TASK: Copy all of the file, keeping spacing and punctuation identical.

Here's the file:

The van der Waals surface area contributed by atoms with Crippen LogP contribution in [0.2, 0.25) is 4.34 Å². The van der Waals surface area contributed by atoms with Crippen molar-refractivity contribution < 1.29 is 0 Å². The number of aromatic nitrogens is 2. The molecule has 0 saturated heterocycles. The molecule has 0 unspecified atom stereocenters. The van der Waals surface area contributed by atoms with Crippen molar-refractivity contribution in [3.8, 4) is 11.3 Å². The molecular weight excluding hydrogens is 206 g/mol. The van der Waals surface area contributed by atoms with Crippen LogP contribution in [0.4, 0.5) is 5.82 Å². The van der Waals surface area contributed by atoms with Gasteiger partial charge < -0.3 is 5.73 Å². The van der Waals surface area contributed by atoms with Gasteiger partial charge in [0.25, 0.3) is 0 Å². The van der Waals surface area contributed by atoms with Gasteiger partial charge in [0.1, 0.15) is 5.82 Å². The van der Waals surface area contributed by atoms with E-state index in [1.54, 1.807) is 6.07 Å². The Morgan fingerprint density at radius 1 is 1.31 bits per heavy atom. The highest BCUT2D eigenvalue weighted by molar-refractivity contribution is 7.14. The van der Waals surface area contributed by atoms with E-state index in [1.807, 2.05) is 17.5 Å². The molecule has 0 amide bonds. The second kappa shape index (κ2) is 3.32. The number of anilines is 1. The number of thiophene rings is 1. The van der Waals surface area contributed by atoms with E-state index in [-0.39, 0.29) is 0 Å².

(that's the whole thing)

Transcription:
The van der Waals surface area contributed by atoms with Crippen LogP contribution in [0.2, 0.25) is 4.34 Å². The van der Waals surface area contributed by atoms with Crippen molar-refractivity contribution < 1.29 is 0 Å². The number of aromatic nitrogens is 2. The molecule has 0 saturated heterocycles. The molecule has 0 unspecified atom stereocenters. The van der Waals surface area contributed by atoms with Crippen molar-refractivity contribution in [3.8, 4) is 11.3 Å². The molecular weight excluding hydrogens is 206 g/mol. The van der Waals surface area contributed by atoms with Crippen LogP contribution in [0.4, 0.5) is 5.82 Å². The van der Waals surface area contributed by atoms with Gasteiger partial charge < -0.3 is 5.73 Å². The van der Waals surface area contributed by atoms with Gasteiger partial charge in [0.25, 0.3) is 0 Å². The van der Waals surface area contributed by atoms with Gasteiger partial charge in [0.1, 0.15) is 5.82 Å². The van der Waals surface area contributed by atoms with E-state index in [1.54, 1.807) is 6.07 Å². The Morgan fingerprint density at radius 1 is 1.31 bits per heavy atom. The highest BCUT2D eigenvalue weighted by molar-refractivity contribution is 7.14. The van der Waals surface area contributed by atoms with E-state index in [1.807, 2.05) is 17.5 Å². The molecule has 0 amide bonds. The second kappa shape index (κ2) is 3.32. The number of anilines is 1. The number of thiophene rings is 1. The van der Waals surface area contributed by atoms with E-state index in [-0.39, 0.29) is 0 Å².